The applicant is working to fulfill the conditions of approval and the detailed engineering design for their first phase of development. Through this process, the developer has determined that it would like to make the following changes to the draft plan of subdivision in order to address issues emerging in the detailed design and City comments received to date on the proposed design:

  • Add street names to the plan as approved by the City
  • Widen all 10.67 metre wide single detached lots to 11.0 metres to facilitate two-car garages and reduce the demand for on-street parking
  • Introduce a 11.0 metre wide municipal rear lane to remove direct vehicular street access for townhomes fronting Northcott Avenue, a high capacity collector street that forms the core of the neighbourhood
  • Shift the location of the accesses to the two planned stormwater management ponds
  • Create building lots at the former stormwater management pond access locations
  • Add a servicing corridor to connect the northwest corner of medium-high density residential Block 923 to Carpenter Trail
  • Extend Block 858 westerly to add an additional townhouse unit on Carpenter Trail
  • Reduce the Northcott Avenue right-of-way from a width of 26m to 23m to maintain consistency with the adjacent draft approved plan of subdivision to the east
  • Adjust lot limits in the vicinity of Lily Lake Road to respect flood plain mapping competed as part of detailed design
  • Identify four lots on Wearing Place at the south edge of the site as parkland/trail blocks to implement condition No. 20 of the conditions of approval
  • Increase the depth of some lots to facilitate to an improved building envelope
  • Update the lot and block numbering and land use statistics shown on the plan

Staff state that the amendments:

  • reduce demand for on-street parking;
  • improve the streetscape along a major collector street in the neighbourhood;
  • help achieve the objectives of the Lily Lake Secondary Plan;
  • are consistent with the Growth Plan for the Greater Golden Horseshoe;
  • are minor in nature;
  • and implement standards that are common to newer plans of subdivision in the City.

Adding "office" to permitted uses for 850 Lansdowne St. W.

Council supported amending the zoning for 850 Lansdowne St. W. to add "office" to the list of permitted uses.

The property, which is at the northeast corner of Lansdowne Street West and Wightman Avenue, has been used for service commercial uses since at least 1973 and has been a lighting store since 1996.

The property was rezoned in 2016 to add bank, financial institution, and loan company to the list of permitted uses for the property.

The applicant proposes to facilitate the re-use of the existing building for a ‘small scale office’ having a maximum floor area of 350 square metres. The application also seeks to incorporate site specific regulations to reduce the minimum landscaped open space requirement adjacent to the residential district to the north from 10 metres to four metres; and to increase the maximum building coverage from 25% to 30%.

COVID-19 response and financial impacts update

Council endorsed an update report on the City's COVID-19 response and financial impacts, including recommendations on agreements with the City that have been affected by the COVID-19 pandemic.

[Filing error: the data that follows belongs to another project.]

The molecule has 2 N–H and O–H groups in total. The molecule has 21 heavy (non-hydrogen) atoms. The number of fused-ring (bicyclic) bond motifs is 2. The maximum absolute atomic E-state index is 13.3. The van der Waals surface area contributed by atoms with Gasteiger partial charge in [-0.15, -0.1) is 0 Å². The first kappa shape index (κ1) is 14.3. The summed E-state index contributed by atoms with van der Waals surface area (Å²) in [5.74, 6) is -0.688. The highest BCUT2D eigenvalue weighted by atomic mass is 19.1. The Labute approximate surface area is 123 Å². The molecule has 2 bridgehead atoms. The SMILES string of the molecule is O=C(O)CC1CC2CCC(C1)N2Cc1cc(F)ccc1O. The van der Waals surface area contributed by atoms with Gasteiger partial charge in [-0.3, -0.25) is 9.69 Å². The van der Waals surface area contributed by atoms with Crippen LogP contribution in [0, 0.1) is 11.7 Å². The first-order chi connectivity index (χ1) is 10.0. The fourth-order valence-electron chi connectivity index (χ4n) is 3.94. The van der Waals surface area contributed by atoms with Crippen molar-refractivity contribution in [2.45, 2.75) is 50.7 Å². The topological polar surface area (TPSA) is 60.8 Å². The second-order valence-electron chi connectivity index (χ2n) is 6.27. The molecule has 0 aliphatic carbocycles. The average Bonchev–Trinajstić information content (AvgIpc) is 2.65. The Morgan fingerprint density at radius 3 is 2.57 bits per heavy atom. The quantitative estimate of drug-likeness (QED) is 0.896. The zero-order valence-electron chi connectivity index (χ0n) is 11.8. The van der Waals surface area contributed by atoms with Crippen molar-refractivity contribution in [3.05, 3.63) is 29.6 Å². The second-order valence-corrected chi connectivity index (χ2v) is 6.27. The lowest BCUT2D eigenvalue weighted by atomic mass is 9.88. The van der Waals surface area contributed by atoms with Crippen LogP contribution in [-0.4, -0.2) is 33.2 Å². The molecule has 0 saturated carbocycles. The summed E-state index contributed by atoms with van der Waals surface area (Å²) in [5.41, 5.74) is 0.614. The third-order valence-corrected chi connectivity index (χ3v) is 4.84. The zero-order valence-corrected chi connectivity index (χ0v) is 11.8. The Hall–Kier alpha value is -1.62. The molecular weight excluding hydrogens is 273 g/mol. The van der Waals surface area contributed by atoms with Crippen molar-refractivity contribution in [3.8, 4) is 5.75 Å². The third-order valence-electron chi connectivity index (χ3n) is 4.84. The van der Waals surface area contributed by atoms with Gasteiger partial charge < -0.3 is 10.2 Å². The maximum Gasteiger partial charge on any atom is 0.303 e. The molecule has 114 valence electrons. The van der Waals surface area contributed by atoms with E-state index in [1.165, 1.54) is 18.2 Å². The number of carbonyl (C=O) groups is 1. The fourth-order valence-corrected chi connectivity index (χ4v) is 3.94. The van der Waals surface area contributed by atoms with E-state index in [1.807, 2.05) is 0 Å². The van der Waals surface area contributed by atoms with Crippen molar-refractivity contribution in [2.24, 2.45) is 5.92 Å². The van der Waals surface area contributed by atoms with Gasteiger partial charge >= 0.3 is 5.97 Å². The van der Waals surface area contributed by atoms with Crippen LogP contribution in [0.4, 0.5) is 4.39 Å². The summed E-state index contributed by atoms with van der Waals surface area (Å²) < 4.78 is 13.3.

The financial impact of the COVID-19 pandemic and response for the City is estimated to be $10.4 million for the period of March to August 2020. With the pandemic response expected to extend beyond August 2020, the City anticipates there will be additional costs.

Lost revenues of $11.3 million and direct costs for the response at $3.2 million have been partially offset by $1.8 million in reduced costs and $2.4 million in provincial funding received to date.

Examples of estimated lost revenue include:

  • $2.75 million from the City's share of casino revenue
  • $2 million through Peterborough Transit
  • $1.3 million from arenas
  • $1 million from parking
  • $750,000 from Peterborough Sport and Wellness Centre

Examples of estimated direct costs include:

  • $1.1 million in social housing and homelessness services
  • $1 million in children's services
  • $340,000 in Peterborough Transit

From a legislative perspective, a municipality may suffer a deficit in any given year when comparing an approved Budget to the actual financial results incurred, however, a municipality cannot budget for a deficit. As the 2020 year unfolds, staff will need to predict any 2020 deficit to be carried over to 2021 and identify some one-time actions to fund that deficit in 2021 such as these additional sources.

Quarterly financial update report

Council endorsed the March 31, 2020 unaudited quarterly financial update report.

The regular quarterly report provides a summary and supporting details of expenditures and revenues for the Operating Budget and a summary of expenditures and revenues for the Capital Budget.

As part of the update report, Council supported reallocating $385,000 in federal gas tax revenue to the 2019 Transit Bus Project from the Sherbrooke Street - Glenforest to West City Limits Project, and to reallocate $385,000 of Capital Levy funding to the Sherbrooke Street project to cover the shift in funding.

With the Sherbrooke Street project being a longer-term project and the need to spend federal gas tax revenue in an expeditious manner, the City would shift the gas tax funding to the Transit Bus Project and replace the funding for the Sherbrooke Street project with Capital Levy funding.